In a study at a small pediatric group practice, Prevatt found that parents who were happy with their interactions were less likely to call later with follow-up questions for physicians.2 The practice of five physicians fielded about 50 calls a day from parents, she says.
In fact, the study found that physicians often underestimated the parents’ needs for information, interpersonal sensitivity, and partnering.
"When there was a closer relationship between what the parents wanted and what parents thought the physicians were giving them, they did better [on measures such as patient satisfaction]," Prevatt says.
As soon as a child becomes verbal, the physician can address some comments or questions to him or her, says Wissow. "You can set the stage very early on that you’d like the child’s input," he says.
From then on, the three-way dynamic will shift as the child’s competence and sense of independence increases, and the parent’s own confidence grows. How do physicians cope with the ever-changing communication needs?
"They have to do a lot more permission-asking," says Keller. "They cannot make the assumptions that internists can make. They have to ask the mom or dad permission for things. Later, they have to ask the kid’s permission. Do you want your mother with you? Do you want your father with you? They’re always testing the relationship, and they have to do that out front and verbally."
Train all parties to communicate
At the University of California at San Francisco, pediatrician Robert H. Pantell, MD, found that even a short educational intervention could improve communication if it is directed at all parties — parents, physicians, and children.3
In his study, children ranging in age from 5 to 15 saw a 10-minute videotape in which a child actor demonstrated how to ask doctors questions and become more active participants in their care. Patients also received workbooks to write down possible questions or information they learned from physicians.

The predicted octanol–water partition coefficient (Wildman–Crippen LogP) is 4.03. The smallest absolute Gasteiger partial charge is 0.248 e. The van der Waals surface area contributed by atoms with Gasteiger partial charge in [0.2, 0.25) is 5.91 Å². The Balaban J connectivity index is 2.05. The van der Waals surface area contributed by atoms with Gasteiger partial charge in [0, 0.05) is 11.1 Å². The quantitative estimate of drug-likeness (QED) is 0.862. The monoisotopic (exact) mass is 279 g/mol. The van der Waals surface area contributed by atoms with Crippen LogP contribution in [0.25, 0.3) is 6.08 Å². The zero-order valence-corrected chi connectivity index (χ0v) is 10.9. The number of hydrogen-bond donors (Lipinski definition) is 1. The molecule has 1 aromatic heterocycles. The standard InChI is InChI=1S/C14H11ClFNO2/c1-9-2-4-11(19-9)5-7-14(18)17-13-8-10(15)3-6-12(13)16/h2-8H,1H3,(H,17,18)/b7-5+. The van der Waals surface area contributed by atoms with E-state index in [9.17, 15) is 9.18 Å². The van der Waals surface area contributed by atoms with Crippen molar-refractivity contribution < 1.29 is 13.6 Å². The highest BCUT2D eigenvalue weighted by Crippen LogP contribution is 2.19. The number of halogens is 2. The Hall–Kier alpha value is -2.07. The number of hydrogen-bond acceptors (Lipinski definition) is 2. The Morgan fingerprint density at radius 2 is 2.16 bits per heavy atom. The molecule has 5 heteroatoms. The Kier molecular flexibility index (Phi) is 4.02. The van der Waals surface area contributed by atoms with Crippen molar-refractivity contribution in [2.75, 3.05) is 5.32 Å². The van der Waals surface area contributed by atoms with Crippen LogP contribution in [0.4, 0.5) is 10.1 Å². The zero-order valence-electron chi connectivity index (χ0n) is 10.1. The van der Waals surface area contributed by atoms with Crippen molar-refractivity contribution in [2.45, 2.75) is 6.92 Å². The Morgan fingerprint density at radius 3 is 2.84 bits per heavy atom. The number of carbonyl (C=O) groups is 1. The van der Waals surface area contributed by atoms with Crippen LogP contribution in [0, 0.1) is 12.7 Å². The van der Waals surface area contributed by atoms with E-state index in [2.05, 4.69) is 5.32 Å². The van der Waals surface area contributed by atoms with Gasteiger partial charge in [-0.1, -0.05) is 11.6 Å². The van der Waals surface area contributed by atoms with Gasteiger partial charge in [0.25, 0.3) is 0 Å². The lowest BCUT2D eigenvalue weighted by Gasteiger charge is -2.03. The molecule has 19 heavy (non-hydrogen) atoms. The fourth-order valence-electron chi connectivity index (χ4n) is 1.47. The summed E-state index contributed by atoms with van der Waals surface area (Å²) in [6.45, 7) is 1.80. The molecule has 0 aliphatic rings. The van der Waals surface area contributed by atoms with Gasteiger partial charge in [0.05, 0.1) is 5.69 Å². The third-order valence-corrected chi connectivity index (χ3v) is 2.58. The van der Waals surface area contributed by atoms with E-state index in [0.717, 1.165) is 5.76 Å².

Parents and physicians also viewed targeted videotapes about increasing the involvement of parents and children in medical encounters. As a result, physicians directed more of their recommendations to the child or child and parent, and children increased their participation. Children also reported a greater rapport with the physician and a higher preference for an active role in medical visits.
"Bob Pantell’s work has shown that if you have a normally developed child, at 5 or 6 years of age, they should be asked to participate," says Korsch. "By [ages] 7, 8, and 9, they are great sources of information."
1. Wissow LS, Roter D, Bauman LJ, et al. Patient-provider communication during the emergency department care of children with asthma. Med Care 1998; 36:1,439-1,450.
2. Worchel FF, Prevatt BC, Miner J, et al. Pediatrician’s communications style: Relationship to parent’s perceptions and behaviors. J Pediatr Psychol 1995; 20:633-644.
3. Lewis CC, Pantell RH, and Sharp L. Increasing patient knowledge, satisfaction, and involvement: Randomized trial of a communication intervention. Pediatrics 1991; 88:351-358.